Negotiating the best deal
Once parties interested in your business have come forward, and appear to have the financial capacity to go through with a purchase, you should be able to identify one or two strong contenders.
More detailed negotiations can then follow, resulting in a period of buyer due diligence where the purchaser and their professional advisors look closely at your accounts, staff contracts, asset valuations, and other crucial business areas.
Letter of Intent
When an agreement in principle has been reached, the details are laid out in a Heads of Term agreement (also known as a Letter of Intent). They might include a warranty or indemnity to protect the buyer in the face of inaccurate information having been given.
You should be aware that a warranty or indemnity may result in a compensation claim being made against you, should the information you have provided to the buyer be inaccurate. The Heads of Term agreement may or may not be legally-binding, but it will contain information about payment methods, and whether you need to stay on in the business for a time following its sale.
This is called an ‘earn out’ arrangement and is sometimes necessary to encourage a sale if the buyer does not want to pay the full price as a lump sum. They pay a reduced amount, with the remaining being paid in instalments under certain conditions based on business performance.
During the negotiations stage with prospective buyers, you may decide to protect sensitive company data and financial information with a non-disclosure agreement (NDA). An NDA legally binds interested parties to secrecy that could otherwise fall into the hands of competitors, suppliers or employees.
We conduct due diligence into parties that genuinely express interest to help separate credible and financially stable, prospective buyers from those that may be ingenuine. The Selling My Business team will support you throughout this stage and conduct the necessary background checks and investigations to ensure that your sale processes smoothly.
For more information on selling your hotel business, call one of our industry experts at Selling My Business. We have a record of engaging in successful hotel sales and acquisitions across the UK and can begin your process today with a free consultation.
"I’m grateful to the SMB team for sourcing a buyer for my B&B which has been running for 15 years now. They did the heavy lifting and ensured that I was in the loop for key sale negotiations."
Jo – Bed & Breakfast, Brighton
Selling My Business are UK hotel valuation experts with a strong track record of securing successful hotel sales across the country. Our knowledge of the industry includes an extensive understanding of similar hotel sales to help establish industry best practice. Valuing a hotel business consists of calculating the value of company assets, including intangible assets such as copyright agreements. The physical property, internal structures, fixtures and fittings will influence the valuation of your business, including any new and historical constructions.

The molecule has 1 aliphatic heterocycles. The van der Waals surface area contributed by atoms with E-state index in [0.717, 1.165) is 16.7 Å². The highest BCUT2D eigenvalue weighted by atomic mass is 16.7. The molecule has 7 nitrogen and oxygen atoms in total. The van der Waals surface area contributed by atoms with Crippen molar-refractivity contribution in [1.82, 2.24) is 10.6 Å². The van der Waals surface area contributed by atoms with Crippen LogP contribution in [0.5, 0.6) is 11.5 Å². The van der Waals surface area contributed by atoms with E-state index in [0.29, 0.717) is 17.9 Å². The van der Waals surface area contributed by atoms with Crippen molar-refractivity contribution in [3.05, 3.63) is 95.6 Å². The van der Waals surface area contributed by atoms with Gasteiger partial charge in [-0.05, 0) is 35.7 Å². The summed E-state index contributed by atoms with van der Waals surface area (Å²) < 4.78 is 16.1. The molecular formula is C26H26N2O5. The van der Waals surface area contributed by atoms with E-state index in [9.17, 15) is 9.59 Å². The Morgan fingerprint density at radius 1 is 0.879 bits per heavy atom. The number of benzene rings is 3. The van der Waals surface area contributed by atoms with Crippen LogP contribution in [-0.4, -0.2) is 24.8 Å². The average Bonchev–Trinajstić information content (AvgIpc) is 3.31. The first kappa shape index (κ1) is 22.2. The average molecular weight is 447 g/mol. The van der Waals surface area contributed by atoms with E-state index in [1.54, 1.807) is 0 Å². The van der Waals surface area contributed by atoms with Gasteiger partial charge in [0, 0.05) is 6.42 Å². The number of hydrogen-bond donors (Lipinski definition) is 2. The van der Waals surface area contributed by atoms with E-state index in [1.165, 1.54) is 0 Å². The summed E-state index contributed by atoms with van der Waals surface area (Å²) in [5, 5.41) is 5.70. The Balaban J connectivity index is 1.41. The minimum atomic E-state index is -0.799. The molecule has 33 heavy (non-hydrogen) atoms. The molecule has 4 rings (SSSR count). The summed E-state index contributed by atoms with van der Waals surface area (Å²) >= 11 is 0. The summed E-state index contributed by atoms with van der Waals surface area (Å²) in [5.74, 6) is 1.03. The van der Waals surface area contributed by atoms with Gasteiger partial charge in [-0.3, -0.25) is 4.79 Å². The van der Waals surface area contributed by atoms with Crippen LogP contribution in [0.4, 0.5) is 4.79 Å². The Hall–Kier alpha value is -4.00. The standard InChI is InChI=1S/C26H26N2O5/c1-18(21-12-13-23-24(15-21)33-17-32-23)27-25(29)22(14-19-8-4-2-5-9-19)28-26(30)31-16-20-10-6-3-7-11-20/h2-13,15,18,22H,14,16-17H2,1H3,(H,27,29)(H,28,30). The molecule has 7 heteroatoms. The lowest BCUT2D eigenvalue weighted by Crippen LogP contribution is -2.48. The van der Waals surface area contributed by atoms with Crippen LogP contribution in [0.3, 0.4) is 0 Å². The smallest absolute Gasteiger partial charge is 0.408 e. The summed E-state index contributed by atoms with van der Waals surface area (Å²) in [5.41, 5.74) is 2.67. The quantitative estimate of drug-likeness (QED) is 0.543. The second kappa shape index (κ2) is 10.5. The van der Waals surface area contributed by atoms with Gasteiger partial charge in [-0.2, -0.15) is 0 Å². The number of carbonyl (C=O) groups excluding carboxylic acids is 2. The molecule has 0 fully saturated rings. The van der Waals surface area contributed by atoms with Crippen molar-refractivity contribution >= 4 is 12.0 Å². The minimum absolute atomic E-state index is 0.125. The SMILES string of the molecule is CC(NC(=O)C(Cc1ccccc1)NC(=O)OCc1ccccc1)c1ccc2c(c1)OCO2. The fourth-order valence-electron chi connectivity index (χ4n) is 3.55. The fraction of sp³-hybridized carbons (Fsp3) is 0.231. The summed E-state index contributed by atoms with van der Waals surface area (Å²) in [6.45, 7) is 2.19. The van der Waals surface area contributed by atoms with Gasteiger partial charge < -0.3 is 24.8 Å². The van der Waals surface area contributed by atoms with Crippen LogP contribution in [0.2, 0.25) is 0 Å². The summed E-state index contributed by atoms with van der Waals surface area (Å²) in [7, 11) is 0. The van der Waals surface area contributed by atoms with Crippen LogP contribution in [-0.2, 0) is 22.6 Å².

Hotel profit and loss will be influenced by annual room revenues and additional income streams, such as in-room dining, hotel amenities and leisure offerings. The growth potential of your hotel business will also contribute towards the value of your company and the exploitation of capitalisation opportunities. This can include extending your hotel to function as an events venue, such as for corporate conferences and weddings.
We have a dedicated, in-house, valuation team who are on hand to provide a hotel business valuation. Our industry experts are more than familiar with the business landscape on a national level, boasting over 100 years’ collective experience. The SMB team will explain how to value a hotel and leisure business, and the associated factors which influence the worth of your hotel.
The Selling My Business in-house valuation team have a wealth of experience in the valuation of hotels and similar assets in the hospitality sector. Our team of valuers work closely with leading hotel institutions to deliver a first-class appraisal service, assisting in the sale of all-sized accommodation businesses, including hotels, hostels, and serviced apartments.
The Selling My Business team are familiar with the intricacies of valuing a hotel business and can share knowledge relating to comparable sales. We will work closely and openly with hoteliers by explaining how to value a hotel business and we also offer a free hotel business valuation.
If you’re considering selling your business in the hospitality sector, the Selling My Business team can support your vision by valuing your hotel business and sourcing a buyer. Before stepping into negotiations with prospective buyers for your hotel, it’s important to understand the worth of your company, to start at a reasonable sale price and maximise market value.
Contemplating selling your business? Our free, comprehensive guide will walk you through how you can sell your company. Our FREE guide covers all of the essentials, including: